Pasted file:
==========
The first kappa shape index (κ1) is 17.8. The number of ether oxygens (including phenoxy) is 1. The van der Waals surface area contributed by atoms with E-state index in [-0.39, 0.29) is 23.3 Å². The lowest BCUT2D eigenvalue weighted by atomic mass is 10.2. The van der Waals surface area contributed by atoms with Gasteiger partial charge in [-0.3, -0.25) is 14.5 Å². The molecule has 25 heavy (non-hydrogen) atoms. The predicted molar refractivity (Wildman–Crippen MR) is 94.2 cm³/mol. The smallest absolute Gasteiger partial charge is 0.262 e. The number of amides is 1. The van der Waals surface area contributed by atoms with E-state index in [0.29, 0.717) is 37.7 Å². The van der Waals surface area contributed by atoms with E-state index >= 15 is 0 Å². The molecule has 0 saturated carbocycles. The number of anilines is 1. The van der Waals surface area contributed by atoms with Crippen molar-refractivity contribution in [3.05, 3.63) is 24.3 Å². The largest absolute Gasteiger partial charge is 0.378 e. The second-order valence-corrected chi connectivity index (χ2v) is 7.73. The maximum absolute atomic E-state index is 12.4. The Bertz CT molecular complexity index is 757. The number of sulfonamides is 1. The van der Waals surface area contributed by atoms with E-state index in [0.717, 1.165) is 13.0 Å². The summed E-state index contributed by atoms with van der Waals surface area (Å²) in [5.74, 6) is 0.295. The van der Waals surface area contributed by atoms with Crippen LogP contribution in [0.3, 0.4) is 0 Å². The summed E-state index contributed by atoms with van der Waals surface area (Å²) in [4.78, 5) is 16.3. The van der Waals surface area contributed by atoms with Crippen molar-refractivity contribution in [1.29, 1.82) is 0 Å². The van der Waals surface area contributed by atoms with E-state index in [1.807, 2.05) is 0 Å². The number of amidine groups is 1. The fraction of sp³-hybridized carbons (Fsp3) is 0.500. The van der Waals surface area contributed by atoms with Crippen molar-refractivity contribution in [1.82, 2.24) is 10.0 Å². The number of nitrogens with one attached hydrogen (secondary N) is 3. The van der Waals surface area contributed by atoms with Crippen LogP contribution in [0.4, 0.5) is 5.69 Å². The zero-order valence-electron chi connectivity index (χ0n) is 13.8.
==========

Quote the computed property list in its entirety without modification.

The first kappa shape index (κ1) is 17.8. The number of ether oxygens (including phenoxy) is 1. The van der Waals surface area contributed by atoms with E-state index in [-0.39, 0.29) is 23.3 Å². The lowest BCUT2D eigenvalue weighted by atomic mass is 10.2. The van der Waals surface area contributed by atoms with Gasteiger partial charge in [-0.3, -0.25) is 14.5 Å². The molecule has 25 heavy (non-hydrogen) atoms. The predicted molar refractivity (Wildman–Crippen MR) is 94.2 cm³/mol. The smallest absolute Gasteiger partial charge is 0.262 e. The number of amides is 1. The van der Waals surface area contributed by atoms with E-state index in [0.29, 0.717) is 37.7 Å². The van der Waals surface area contributed by atoms with E-state index >= 15 is 0 Å². The molecule has 0 saturated carbocycles. The number of anilines is 1. The van der Waals surface area contributed by atoms with Crippen molar-refractivity contribution in [3.05, 3.63) is 24.3 Å². The largest absolute Gasteiger partial charge is 0.378 e. The second-order valence-corrected chi connectivity index (χ2v) is 7.73. The maximum absolute atomic E-state index is 12.4. The Bertz CT molecular complexity index is 757. The number of sulfonamides is 1. The van der Waals surface area contributed by atoms with E-state index in [0.717, 1.165) is 13.0 Å². The summed E-state index contributed by atoms with van der Waals surface area (Å²) in [5.74, 6) is 0.295. The van der Waals surface area contributed by atoms with Crippen LogP contribution in [0.3, 0.4) is 0 Å². The summed E-state index contributed by atoms with van der Waals surface area (Å²) in [4.78, 5) is 16.3. The van der Waals surface area contributed by atoms with Crippen molar-refractivity contribution in [1.29, 1.82) is 0 Å². The van der Waals surface area contributed by atoms with E-state index in [1.807, 2.05) is 0 Å². The number of amidine groups is 1. The fraction of sp³-hybridized carbons (Fsp3) is 0.500. The van der Waals surface area contributed by atoms with Crippen molar-refractivity contribution in [1.82, 2.24) is 10.0 Å². The number of nitrogens with one attached hydrogen (secondary N) is 3. The van der Waals surface area contributed by atoms with Crippen LogP contribution in [0.4, 0.5) is 5.69 Å². The zero-order valence-electron chi connectivity index (χ0n) is 13.8.